Of the estimated 725 species of plants originally found in the City of Unley, 140 are now extinct and 393 are rare or threatened. The Windsor Street Linear Reserve provides an opportunity to assist in addressing the loss of these plants.

    Plants at the Windsor Street Linear Reserve include:

    • Austral Trefoil (Lotus australis)
    • Button Everlasting (Helichrysum scopiodes)
    • Common Vanilla-lily (Arthropodium strictum)
    • Elegant Spear Grass (Austrostipa elegantissima)
    • Finger Rush (Juncus subsecundus)
    • Goodenia (Goodenia amplexans)
    • Grey Box (Eucalyptus microcarpa)
    • Hop-bush Wattle (Acacia dodonaifolia)
    • Knobby Club Rush (Isolepsis nodosa)
    • Native Buttercup (Ranunculus lappaceus)
    • Native Lilac (Hardenbergia violacea)
    • Pale Rush (Juncus pallidus)
    • Round leafed wattle (Acacia acinacae)
    • Running Postman (Kennedia prostrata)
    • Red Gum (Eucalyptus camaldulensis)
    • Tall Blue Bell (Wahlenbergia stricta).

Greening Verges

Council encourages residents to take ownership of their verge areas and boundary strips as this enhances our streetscapes and the kerb appeal of residences throughout the City.

In addition to extra greenery, landscaping a verge contributes in many positive ways to your street by:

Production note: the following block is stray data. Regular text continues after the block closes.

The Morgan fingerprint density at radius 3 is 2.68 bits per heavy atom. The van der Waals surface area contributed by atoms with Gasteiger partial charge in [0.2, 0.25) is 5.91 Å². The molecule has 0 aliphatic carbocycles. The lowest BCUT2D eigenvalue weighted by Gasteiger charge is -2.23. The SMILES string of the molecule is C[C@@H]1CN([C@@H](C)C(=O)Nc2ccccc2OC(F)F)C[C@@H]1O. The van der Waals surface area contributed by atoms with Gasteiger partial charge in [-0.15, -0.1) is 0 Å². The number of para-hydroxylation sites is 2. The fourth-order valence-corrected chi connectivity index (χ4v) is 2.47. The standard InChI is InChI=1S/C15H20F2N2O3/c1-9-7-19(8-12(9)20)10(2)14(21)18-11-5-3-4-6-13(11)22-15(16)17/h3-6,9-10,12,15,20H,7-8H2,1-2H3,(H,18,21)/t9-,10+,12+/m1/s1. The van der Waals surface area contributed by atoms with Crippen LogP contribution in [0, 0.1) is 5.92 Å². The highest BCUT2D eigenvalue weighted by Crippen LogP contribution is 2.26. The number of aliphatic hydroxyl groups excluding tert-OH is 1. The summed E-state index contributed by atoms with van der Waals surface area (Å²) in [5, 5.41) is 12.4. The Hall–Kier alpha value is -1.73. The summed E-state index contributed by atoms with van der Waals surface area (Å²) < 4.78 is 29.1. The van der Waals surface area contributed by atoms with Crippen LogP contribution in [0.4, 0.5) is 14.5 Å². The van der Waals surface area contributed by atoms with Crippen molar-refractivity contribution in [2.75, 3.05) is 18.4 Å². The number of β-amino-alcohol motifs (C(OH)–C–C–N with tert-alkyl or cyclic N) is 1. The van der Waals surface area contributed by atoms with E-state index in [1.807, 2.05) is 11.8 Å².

• Providing a healthier environment for street trees
  • Softening the effect of hard surfaces such as roads and footpaths
  • Improving air quality
  • Working at natural air conditioners through moisture in leaves
  • Reducing stormwater run-off and
  • Providing habitat for small creatures like bees and butterflies.
  • First Steps to Greening Your Verge
    • Read our Verges Planting Guide for ideas and suggestions on planting your verge.
    • If you currently have dolomite that needs to be removed and replaced with soil, decide if you plan to complete this work yourself, engage a landscape contractor or have City of Unley complete the work for a fee subject to a quote.
    • Prior to starting any works, complete an Alter a Public Road Application Form and tick the create nature strip box.